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Riely Ward, VCHS ’22, holds the Vandalia girls’ discus record, the shot-put record, has a full-ride scholarship to the American Welding Academy in Union, Missouri and is smart enough not to spend 75 bucks on salon nails that will just melt under the intense heat of her welding arc. She unabashedly admits to wearing Walmart nails instead. She played football for four years, wrestled for six, and is about as genuine as anyone I’ve ever met. She is a walking, talking, welding inspiration.

An uncommon arc.

When I first met her, my first instinct was to find some kind of inverted parallel between Riely and Jennifer Beals’ character, Alex, from 1983’s Flashdance. Alex welded for a Pittsburgh steel mill, so she could afford formal training at an upscale dance conservatory. Welding wasn’t her true love, music was, and she welded out of necessity. Riely, on the other hand, does exactly what she loves to do, and she loves to weld. But there’s much more to Riely than a welder’s torch; there are no two simple dimensions that define her.

Her first career ambition was to go into law and work as an advocate for rape victims and those impacted by sexual abuse. She wanted to “put the bad guys away.” As she began following real cases, it became painfully clear to her that our justice system simply wasn’t equipped to mete out the actual justice she felt so many of these victims deserved. She read heartbreaking account after heartbreaking account of justice withheld, and made a quiet decision to lend her power of advocacy through less formal channels.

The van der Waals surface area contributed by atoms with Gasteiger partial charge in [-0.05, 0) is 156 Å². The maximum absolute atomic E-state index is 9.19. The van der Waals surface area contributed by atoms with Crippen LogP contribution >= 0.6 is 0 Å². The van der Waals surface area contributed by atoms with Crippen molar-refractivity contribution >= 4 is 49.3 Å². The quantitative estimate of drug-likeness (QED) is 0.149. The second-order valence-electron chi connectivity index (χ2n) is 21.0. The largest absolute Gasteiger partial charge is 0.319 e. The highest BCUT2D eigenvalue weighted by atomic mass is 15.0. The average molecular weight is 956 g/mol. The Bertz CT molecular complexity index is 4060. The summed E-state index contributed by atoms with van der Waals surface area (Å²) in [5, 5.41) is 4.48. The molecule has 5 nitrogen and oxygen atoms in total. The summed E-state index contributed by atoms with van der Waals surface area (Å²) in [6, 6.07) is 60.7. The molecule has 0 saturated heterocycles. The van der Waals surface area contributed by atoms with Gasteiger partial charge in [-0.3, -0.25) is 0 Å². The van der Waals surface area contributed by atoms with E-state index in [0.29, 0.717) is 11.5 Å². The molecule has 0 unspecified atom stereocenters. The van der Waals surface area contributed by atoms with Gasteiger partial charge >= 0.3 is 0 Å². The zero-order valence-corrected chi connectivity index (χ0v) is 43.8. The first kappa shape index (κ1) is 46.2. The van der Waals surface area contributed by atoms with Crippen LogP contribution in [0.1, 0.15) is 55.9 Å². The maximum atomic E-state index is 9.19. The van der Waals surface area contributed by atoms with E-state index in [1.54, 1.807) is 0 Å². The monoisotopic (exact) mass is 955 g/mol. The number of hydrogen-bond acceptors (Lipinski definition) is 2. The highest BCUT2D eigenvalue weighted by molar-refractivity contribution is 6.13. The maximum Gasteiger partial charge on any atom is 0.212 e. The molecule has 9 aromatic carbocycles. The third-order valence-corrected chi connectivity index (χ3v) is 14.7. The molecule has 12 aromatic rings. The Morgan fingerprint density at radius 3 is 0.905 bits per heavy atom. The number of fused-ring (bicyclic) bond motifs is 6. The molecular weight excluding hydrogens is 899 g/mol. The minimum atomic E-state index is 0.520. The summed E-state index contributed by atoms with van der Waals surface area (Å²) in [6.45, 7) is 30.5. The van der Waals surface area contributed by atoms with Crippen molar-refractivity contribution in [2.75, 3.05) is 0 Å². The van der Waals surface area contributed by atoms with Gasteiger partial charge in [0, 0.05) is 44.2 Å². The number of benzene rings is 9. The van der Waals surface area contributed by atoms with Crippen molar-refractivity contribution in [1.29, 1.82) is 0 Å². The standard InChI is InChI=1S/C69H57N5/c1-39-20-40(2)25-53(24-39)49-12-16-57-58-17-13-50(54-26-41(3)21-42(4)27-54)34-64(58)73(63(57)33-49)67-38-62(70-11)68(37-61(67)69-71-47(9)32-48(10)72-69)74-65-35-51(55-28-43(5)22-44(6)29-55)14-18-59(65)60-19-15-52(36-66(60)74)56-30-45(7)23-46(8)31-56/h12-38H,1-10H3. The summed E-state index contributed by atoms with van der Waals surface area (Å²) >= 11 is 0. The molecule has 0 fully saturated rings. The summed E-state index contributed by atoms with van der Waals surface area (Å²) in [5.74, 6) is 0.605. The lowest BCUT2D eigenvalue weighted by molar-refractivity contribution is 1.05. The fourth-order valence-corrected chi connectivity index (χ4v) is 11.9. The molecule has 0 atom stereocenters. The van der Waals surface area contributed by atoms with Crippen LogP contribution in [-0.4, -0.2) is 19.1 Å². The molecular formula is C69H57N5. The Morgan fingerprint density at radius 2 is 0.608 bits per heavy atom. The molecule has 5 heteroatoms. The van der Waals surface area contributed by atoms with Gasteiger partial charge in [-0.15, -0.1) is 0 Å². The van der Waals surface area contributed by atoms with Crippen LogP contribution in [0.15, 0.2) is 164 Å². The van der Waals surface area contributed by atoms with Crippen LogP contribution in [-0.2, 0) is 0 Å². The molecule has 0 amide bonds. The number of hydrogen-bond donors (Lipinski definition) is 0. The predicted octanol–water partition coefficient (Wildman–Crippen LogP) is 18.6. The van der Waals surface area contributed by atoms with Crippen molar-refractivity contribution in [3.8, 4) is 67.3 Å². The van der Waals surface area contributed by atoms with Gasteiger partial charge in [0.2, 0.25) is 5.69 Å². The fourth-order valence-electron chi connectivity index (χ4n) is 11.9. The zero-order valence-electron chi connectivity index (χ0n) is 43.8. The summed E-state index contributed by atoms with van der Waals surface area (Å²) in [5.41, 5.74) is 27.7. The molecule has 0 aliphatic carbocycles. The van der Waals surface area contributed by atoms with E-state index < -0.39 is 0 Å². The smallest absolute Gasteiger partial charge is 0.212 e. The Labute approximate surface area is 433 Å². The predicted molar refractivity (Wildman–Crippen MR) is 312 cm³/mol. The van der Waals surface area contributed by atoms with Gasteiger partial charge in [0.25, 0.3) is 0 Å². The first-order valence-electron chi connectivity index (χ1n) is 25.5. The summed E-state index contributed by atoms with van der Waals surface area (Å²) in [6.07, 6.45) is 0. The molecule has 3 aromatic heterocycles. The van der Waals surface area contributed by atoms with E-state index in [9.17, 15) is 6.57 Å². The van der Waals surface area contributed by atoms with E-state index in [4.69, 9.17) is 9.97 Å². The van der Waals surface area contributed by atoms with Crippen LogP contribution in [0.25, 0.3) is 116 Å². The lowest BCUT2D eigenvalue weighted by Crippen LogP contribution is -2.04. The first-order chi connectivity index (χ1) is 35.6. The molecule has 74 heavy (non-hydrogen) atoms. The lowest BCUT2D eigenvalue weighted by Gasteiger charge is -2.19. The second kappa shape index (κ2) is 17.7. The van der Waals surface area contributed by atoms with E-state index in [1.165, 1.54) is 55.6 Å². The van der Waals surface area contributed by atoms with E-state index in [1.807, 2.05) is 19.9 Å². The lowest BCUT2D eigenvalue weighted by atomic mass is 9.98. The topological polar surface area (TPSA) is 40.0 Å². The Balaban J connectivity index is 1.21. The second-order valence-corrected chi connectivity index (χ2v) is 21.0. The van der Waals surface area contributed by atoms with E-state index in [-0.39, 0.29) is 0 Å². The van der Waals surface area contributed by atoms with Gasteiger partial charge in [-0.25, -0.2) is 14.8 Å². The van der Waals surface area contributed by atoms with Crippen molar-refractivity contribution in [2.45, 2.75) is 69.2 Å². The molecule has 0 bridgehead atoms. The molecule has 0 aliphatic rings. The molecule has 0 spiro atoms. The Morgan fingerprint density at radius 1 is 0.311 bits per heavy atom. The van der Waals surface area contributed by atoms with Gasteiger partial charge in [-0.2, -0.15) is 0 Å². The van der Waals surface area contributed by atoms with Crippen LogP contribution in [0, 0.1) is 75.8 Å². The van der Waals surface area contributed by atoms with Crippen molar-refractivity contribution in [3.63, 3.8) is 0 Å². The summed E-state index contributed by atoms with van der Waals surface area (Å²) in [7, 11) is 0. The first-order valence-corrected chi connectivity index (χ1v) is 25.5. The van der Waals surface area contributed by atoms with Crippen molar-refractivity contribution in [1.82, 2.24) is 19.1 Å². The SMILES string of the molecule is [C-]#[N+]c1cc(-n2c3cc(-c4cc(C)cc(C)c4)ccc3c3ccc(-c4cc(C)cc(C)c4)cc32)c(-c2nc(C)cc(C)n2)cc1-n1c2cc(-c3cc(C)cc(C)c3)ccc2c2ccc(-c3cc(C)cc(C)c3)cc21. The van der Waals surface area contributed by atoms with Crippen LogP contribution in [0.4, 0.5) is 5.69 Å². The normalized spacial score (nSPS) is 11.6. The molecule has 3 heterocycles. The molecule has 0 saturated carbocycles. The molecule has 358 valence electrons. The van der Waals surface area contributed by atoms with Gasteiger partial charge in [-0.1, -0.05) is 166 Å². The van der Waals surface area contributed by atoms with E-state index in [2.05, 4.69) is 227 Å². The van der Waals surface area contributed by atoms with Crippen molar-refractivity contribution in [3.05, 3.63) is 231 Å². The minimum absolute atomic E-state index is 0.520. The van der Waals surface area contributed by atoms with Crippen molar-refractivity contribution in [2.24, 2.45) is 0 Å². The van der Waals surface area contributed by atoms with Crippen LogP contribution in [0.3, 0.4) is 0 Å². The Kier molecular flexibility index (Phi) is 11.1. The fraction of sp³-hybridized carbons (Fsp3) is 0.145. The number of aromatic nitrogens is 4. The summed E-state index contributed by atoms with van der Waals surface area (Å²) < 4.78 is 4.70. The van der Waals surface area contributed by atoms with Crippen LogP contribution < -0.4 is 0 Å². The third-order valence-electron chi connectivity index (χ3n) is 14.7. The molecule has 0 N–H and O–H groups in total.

In Riely’s sophomore year, with the help of High School Assistant Principal, Greta Krueger, she started a very special club she called The Grub Club, in which she recruited like-minded high school students to join the middle-schoolers for lunch, just to make themselves available to the younger students to talk to. It was part mentoring, part inclusion for those who may have felt a bit excluded, part mental health, and part just good old fashioned friendship. As someone who has, herself, occasionally felt like an outsider, and struggled a bit with depression, Riely understood what this could mean for the younger students, and she was right.

Riely has a real appetite for life and fully intends to travel the world with her welder’s torch and her love of exploration. She muses that while preparation for her future is important, preparation only offers a partial promise for the outcomes she seeks. Rather, an openness to opportunities and a willingness to seize them when they come— a kind of ‘prepared improv’— is her mantra. Interestingly, for an 18-year-old preparing to meet the 21st century head-on, she has a surprising ‘80s literacy, and knew all about my ancient Flashdance reference. As it turns out, her mother tells her all the time that she really should have been born in the ‘80s. Just as steel town girl Alex welded her way to a dream, Riely’s arc will transcend ordinary and lead to inspiring outcomes. In fact, it’s doing just that.

There’s much more to Riely than a welder’s torch; there are no two simple dimensions that define her.
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